Archive for October 19th, 2010

Apparently this week is Fat Talk Free Week, as TheRotund alerted us to earlier today. She also made a really good post about how the word “fat” is not a bad word.

About a year ago, over on my dreamwidth blog, I wrote a post about the “oh, you’re not fat” comment that many people make. I wrote about how they use this as a means to reassure themselves that you’re not one of The Dreaded Obese. And I also talked about how we, as fat people, need to educate them that fat is not a bad word. There’s nothing inherently wrong with being fat (just as there’s nothing inherently wrong with being skinny, or short, or tall). It’s simply a physical descriptor. I’m fat. My cat is fat. Some of my friends are fat. I have some skeins of yarn that are fat (and oh, how happy that makes me). This doll is fat (and utterly adorable).

When I was in middle school, I started describing myself as weird. I had been called that in a mean way by kids, but I decided that I would revel in my weirdness and think of it as something that set me apart. I had never heard of the idea of “reclaiming”, but apparently I was doing it back then. It was a defense mechanism, so that when someone said “ewww, you’re weird” I could go “why, thank you!” and confuse them and feel better about myself. The one flaw in that plan was that every adult and well-meaning peer I met who heard me proudly announce my weirdness would immediately say to me “you’re not weird!” None of them realized what harm they were doing to me, of course. I would protest their exclamations, explaining that I thought being weird was an okay thing, that it made me different, in a good way. Sometimes they understood, but more often they didn’t. They didn’t get that by reinforcing the dominant idea that weird = other = bad, they were setting back my efforts to feel like I was really okay as I was.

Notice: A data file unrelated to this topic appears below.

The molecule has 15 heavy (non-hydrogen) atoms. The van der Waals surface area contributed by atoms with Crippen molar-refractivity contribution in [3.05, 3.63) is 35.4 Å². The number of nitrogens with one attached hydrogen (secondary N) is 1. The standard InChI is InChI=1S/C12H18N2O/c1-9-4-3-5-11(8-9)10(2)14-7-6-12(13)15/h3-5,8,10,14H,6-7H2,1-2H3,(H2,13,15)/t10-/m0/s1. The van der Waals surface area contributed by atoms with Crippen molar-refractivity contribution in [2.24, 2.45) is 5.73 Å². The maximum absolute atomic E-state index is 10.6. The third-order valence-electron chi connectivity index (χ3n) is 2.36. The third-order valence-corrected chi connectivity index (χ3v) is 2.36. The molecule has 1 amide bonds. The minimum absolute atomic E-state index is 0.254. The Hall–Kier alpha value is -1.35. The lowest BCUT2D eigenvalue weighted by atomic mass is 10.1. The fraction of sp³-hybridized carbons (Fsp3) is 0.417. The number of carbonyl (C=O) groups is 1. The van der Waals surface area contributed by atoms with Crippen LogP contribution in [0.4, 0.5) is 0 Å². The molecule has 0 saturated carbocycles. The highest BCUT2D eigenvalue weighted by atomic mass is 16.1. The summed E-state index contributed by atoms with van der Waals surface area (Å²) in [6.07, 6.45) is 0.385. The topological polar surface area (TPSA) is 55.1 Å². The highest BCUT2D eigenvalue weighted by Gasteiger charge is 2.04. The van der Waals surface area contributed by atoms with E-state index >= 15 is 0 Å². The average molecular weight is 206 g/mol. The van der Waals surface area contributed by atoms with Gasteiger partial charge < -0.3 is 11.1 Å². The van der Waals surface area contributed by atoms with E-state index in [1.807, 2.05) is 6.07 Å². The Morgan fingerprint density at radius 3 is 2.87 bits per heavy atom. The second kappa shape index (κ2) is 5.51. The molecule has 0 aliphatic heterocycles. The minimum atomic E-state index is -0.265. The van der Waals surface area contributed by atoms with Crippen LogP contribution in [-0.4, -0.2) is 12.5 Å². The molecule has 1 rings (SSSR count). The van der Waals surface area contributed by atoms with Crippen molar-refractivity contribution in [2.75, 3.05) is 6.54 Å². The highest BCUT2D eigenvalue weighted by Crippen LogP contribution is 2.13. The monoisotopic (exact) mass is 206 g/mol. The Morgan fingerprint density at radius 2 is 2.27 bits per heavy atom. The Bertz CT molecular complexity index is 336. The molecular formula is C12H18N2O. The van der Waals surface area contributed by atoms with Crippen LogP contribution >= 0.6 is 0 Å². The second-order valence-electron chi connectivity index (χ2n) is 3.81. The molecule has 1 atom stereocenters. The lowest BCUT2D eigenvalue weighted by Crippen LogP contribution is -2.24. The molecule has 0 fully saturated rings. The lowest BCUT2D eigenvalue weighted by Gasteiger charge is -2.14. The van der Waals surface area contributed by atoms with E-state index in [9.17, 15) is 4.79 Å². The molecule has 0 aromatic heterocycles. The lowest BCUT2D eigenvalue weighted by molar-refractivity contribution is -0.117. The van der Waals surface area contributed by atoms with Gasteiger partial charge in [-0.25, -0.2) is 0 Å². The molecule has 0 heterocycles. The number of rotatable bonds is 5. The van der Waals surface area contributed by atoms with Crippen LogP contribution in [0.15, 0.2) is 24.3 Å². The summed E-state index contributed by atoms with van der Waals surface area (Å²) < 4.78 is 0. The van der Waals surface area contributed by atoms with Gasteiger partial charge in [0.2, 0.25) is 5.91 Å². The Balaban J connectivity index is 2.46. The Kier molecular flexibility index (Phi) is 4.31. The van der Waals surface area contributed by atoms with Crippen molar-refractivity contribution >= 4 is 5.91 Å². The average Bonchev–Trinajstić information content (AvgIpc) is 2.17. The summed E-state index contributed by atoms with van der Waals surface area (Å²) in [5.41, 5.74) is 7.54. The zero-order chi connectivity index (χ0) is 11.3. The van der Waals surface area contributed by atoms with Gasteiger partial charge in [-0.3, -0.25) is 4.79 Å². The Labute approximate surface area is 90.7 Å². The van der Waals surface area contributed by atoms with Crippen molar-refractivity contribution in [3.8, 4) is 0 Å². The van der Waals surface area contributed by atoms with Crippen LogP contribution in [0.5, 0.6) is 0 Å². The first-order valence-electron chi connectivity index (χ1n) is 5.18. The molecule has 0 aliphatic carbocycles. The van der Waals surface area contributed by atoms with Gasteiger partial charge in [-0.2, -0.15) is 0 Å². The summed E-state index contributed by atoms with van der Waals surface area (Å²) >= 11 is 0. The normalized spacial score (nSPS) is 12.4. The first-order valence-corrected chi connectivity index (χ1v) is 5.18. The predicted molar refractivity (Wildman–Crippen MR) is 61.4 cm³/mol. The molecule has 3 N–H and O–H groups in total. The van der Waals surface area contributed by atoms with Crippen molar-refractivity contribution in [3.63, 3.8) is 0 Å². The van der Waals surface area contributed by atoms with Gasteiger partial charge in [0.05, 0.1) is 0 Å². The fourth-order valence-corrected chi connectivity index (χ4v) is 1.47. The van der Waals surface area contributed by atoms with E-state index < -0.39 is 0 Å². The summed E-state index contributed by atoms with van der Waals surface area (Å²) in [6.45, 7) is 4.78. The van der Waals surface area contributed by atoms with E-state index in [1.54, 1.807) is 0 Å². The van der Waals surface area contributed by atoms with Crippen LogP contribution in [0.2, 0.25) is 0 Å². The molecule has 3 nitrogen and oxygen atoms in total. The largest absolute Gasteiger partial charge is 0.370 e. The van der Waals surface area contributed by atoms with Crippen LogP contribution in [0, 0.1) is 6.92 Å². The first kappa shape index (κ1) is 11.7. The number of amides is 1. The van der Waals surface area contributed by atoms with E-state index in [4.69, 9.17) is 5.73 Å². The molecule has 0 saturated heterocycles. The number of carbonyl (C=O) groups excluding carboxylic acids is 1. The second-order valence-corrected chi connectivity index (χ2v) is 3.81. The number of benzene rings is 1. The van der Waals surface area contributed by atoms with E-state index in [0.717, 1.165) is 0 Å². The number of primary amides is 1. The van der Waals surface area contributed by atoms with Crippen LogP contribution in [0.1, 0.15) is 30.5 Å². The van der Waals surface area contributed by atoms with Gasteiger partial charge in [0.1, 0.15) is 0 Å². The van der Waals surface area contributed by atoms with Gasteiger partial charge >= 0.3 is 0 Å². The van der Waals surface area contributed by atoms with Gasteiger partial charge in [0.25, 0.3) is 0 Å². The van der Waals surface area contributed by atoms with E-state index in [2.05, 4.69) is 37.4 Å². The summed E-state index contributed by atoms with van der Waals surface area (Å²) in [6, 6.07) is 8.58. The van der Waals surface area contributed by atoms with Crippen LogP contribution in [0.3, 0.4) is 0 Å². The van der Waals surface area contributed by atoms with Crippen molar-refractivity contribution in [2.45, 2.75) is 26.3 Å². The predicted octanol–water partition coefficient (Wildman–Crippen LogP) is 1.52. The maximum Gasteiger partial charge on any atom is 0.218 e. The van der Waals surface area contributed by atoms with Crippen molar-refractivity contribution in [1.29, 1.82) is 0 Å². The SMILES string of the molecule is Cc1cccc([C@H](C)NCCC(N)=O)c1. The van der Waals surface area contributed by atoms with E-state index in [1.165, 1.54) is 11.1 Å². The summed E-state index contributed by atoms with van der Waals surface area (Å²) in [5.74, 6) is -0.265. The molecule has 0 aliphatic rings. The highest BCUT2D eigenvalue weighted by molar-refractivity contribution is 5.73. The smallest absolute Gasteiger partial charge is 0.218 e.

People really don’t realize that by saying “you’re not fat!” they’re reinforcing the idea that fat = bad. Fat is not bad. Fat simply is. Fat doesn’t lurk in your body, rubbing its hands together and chuckling evilly every time you eat a donut. It doesn’t hold meetings where it swears the Evil Fat Oath and tattoos pictures of cakes on itself. Despite some weight loss books’ and advertisements’ best efforts to portray it as such, fat really isn’t like that. It’s not something to be afraid of. It’s not something to demonize.

Fat is fat. Not good, not bad, not moral or immoral. It just is. And the sooner we can get that across, the sooner things can start improving, for everybody.

Can you spot what's different about my face today?

I have been yawning all day long. Hell, even looking at this picture makes me yawn.


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